Chondrites Sternberg, 1833

Taxon description

Knaust, 2017

Morphology, Fill and Size: Chondrites is one of the most common and widely distributed trace fossils; due to its rootlike appearance it was originally interpreted as a plant fossil.  It consists of tunnel systems possessing a single or a small number of master shafts, presumably open to the surface, which ramifies with depth under acute angle to form a dendritic or root-like system (Osgood1970; Fu1991). Most of the burrows show an active fill,sometimes with portions preserving a meniscate structure.The burrows are unlined. The tunnel diameter remains constant in different parts of the burrow and typically is in the range of less than 1 mm to a few millimeters.

Fernández & Pazos, 2012

Remarks. Chondrites is ethologically classified as a feeding trace (fodinichnia). It is generally assigned to depositivorous and/or suspensivorous annelids or sipunculids.

Mángano et al., 2002a

Recent work suggests that Chondrites may represent specialized feeding behavior that involves chemosymbiosis, being interpreted as a sulfide pump (Fu, 1990, Seilacher, 1990; Bromley, 1996). It has been regarded that the Chondrites animal developed adaptations to cope with oxygen-depleted conditions (Bromley & Ekdale, 1984; Savdra, 1992).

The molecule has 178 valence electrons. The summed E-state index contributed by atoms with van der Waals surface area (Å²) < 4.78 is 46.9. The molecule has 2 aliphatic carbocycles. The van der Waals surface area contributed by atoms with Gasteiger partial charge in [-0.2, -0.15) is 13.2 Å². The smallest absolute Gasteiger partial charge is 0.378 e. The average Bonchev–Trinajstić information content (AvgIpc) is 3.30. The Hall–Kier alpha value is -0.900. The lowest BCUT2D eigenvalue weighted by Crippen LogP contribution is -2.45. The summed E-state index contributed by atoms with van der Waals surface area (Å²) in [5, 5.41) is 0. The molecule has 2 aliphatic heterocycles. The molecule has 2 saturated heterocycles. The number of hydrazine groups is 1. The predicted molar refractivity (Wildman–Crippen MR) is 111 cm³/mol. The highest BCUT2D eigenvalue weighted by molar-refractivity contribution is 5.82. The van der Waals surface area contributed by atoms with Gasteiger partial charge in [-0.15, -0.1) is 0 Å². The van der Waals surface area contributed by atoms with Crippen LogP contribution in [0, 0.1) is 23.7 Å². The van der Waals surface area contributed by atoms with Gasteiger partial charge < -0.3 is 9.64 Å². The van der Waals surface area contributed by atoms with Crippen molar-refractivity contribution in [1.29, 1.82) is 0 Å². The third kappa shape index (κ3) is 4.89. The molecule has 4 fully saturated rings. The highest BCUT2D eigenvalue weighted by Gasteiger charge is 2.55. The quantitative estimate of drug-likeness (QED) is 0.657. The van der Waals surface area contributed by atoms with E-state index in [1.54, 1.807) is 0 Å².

Howard & Frey, 1984

Diagnosis: Dendritic, smooth walled, regularly but asymmetrically branched small burrow systems that ordinarily do not interpenetrate or interconnect. Diameter of components within a given system remains more or less constant.

Selection of related publications
Hanken, N.-M., Uchman, A., Nielsen, J. K., Olaussen, S., Eggebø, T., Steinsland, R. 2016. Late Ordovician trace fossils from offshore to shallow water mixed siliciclastic and carbonate facies in the Ringerike Area, Oslo Region, Norway. Ichnos 23, 3-4, 189-221. DOI:10.1080/10420940.2016.1199427
Mikuláš R., Dronov, A. V. 2005. Trace fossils. 6th Baltic Stratigraphical Conference, IGCP 503 Meeting, August 23-25, 2005. Cambrian and Ordovician of St. Petersburg region. Guidebook of the pre-conference field trip, pp. 33-38.
Elias, R. J., Nowlan, G. S., Bolton, T. E. 1988. Paleontology of the type section, Fort Garry Member, Red River Formation (Upper Ordovician), southern Manitoba.